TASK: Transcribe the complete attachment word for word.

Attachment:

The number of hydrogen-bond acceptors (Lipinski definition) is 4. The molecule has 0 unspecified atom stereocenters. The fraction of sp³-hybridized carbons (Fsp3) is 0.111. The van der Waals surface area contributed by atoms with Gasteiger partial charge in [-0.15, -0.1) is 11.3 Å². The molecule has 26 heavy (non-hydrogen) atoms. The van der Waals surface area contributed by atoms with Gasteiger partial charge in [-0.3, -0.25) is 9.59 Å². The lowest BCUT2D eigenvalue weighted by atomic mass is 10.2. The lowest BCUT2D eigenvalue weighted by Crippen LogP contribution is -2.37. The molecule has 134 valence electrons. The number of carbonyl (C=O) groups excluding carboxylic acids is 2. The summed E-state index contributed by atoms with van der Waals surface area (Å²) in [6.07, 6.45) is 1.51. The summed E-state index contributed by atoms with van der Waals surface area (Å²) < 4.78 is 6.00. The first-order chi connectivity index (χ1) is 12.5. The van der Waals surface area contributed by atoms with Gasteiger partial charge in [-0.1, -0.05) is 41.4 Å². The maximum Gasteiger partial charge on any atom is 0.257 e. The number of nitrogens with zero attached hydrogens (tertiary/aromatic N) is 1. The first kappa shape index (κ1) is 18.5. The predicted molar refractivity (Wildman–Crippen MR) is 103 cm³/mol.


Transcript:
The number of hydrogen-bond acceptors (Lipinski definition) is 4. The molecule has 0 unspecified atom stereocenters. The fraction of sp³-hybridized carbons (Fsp3) is 0.111. The van der Waals surface area contributed by atoms with Gasteiger partial charge in [-0.15, -0.1) is 11.3 Å². The molecule has 26 heavy (non-hydrogen) atoms. The van der Waals surface area contributed by atoms with Gasteiger partial charge in [-0.3, -0.25) is 9.59 Å². The lowest BCUT2D eigenvalue weighted by atomic mass is 10.2. The lowest BCUT2D eigenvalue weighted by Crippen LogP contribution is -2.37. The molecule has 134 valence electrons. The number of carbonyl (C=O) groups excluding carboxylic acids is 2. The summed E-state index contributed by atoms with van der Waals surface area (Å²) in [6.07, 6.45) is 1.51. The summed E-state index contributed by atoms with van der Waals surface area (Å²) < 4.78 is 6.00. The first-order chi connectivity index (χ1) is 12.5. The van der Waals surface area contributed by atoms with Gasteiger partial charge in [-0.1, -0.05) is 41.4 Å². The maximum Gasteiger partial charge on any atom is 0.257 e. The number of nitrogens with zero attached hydrogens (tertiary/aromatic N) is 1. The first kappa shape index (κ1) is 18.5. The predicted molar refractivity (Wildman–Crippen MR) is 103 cm³/mol.